SA's gas market is good for investment, says Nersa

Now that electricity prices were on the rise, the demand for gas would increase and more people would consider gas as an affordable alternative. (Gallo)

Now that electricity prices were on the rise, the demand for gas would increase and more people would consider gas as an affordable alternative. (Gallo)

"What we are trying to do with the [pricing] methodology is give a signal to new entrants that South Africa is in fact a good place to bring additional gas, make a reasonable return, and be able to expand your business as you see fit," National Energy Regulator of South Africa (Nersa) member Ethel Teljeur told reporters on Wednesday.

Nersa had to balance attracting new investment and calls from existing customers for the price of piped gas to remain low. For new entrants to enter the piped gas market, they needed to get good credit worthy customers, she said.

The customer should then need large volumes of gas, which would enable the required facilities to be built.

Teljeur said determinations the minister of energy had made in terms of the integrated resource plan for electricity, which put gas as one of the resources for electricity generation, was an added impetus.

"Also, there is a lot of gas being discovered on the east coast of Africa. Of course there is a shale gas potential, but we don't know at this stage. All of those, as well as increases in electricity prices, make the case that increasing the use of gas is a good decision.

"We hope that that will stimulate new entry and customers will see gas as a viable alternative," she said.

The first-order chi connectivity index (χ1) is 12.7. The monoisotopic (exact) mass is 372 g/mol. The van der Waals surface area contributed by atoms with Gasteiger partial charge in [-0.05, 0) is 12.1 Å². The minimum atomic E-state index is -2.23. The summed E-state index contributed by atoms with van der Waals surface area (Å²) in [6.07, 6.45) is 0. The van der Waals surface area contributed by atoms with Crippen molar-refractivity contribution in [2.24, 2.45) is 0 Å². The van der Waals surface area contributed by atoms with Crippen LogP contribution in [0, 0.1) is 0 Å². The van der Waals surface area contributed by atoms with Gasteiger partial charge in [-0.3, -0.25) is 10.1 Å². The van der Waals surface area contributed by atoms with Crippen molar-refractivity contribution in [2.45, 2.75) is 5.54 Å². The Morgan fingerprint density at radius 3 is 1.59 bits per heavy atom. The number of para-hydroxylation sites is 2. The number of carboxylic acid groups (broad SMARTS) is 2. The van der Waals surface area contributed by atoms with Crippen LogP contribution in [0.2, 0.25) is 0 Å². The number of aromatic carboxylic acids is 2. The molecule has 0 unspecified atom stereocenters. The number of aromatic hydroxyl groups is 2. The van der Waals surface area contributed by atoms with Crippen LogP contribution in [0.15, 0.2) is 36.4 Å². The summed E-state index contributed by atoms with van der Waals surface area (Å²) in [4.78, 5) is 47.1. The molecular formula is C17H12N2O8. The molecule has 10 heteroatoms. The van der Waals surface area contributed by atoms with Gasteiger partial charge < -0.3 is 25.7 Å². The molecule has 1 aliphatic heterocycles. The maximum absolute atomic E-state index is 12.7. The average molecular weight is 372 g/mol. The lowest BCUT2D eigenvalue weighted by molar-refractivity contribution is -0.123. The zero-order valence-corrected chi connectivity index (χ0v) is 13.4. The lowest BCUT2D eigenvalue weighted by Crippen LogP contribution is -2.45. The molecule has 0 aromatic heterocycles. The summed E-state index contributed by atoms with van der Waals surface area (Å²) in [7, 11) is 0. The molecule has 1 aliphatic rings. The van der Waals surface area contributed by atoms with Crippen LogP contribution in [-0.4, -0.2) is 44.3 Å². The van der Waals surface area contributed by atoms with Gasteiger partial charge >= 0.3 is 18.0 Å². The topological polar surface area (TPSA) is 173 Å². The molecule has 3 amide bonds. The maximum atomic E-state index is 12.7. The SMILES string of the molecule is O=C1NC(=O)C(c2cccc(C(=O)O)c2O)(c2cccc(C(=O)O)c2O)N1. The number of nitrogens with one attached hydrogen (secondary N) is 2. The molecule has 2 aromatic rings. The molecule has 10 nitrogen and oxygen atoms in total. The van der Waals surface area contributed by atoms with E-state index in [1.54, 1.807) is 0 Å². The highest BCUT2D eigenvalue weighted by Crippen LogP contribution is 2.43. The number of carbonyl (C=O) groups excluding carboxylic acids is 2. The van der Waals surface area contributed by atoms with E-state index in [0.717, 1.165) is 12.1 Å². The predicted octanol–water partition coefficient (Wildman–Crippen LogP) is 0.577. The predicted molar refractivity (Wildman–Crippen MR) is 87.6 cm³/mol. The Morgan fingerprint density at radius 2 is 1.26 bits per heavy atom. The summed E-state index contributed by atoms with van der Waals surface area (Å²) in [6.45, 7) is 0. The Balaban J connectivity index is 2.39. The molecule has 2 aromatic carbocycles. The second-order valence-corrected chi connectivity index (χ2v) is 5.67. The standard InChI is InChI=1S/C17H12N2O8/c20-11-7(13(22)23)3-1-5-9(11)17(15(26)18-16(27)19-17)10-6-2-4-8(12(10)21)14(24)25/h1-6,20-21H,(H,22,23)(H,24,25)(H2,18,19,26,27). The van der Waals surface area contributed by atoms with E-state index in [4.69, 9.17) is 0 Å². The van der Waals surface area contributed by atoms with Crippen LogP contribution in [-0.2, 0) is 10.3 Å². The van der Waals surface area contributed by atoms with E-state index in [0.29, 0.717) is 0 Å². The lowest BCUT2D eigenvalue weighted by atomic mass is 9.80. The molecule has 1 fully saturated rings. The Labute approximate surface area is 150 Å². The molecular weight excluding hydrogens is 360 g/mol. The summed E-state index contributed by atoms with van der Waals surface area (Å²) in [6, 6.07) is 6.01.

Increased demand for gas
Teljeur addressed how in the past, people found gas expensive because electricity was very cheap. Now that electricity prices were on the rise, the demand for gas would increase and more people would consider gas as an affordable alternative.

In 2011, Nersa had held a series of dialogues on increasing investment in the gas market in South Africa.

"One of the key findings was that no one could enter the gas market at this stage unless they have a large customer. That customer must be credit worthy and be a large anchor customer," Teljeur said.

The likely candidate for that kind of a customer would be either a petrochemical company or a company involved in electricity generation. Teljeur was addressing reporters at a briefing held in Rosebank on Wednesday.

The briefing was aimed at giving further details to Nersa's approval of piped-gas transmission tariffs for Sasol Gas, which will take effect on March 26 2014. – Sapa

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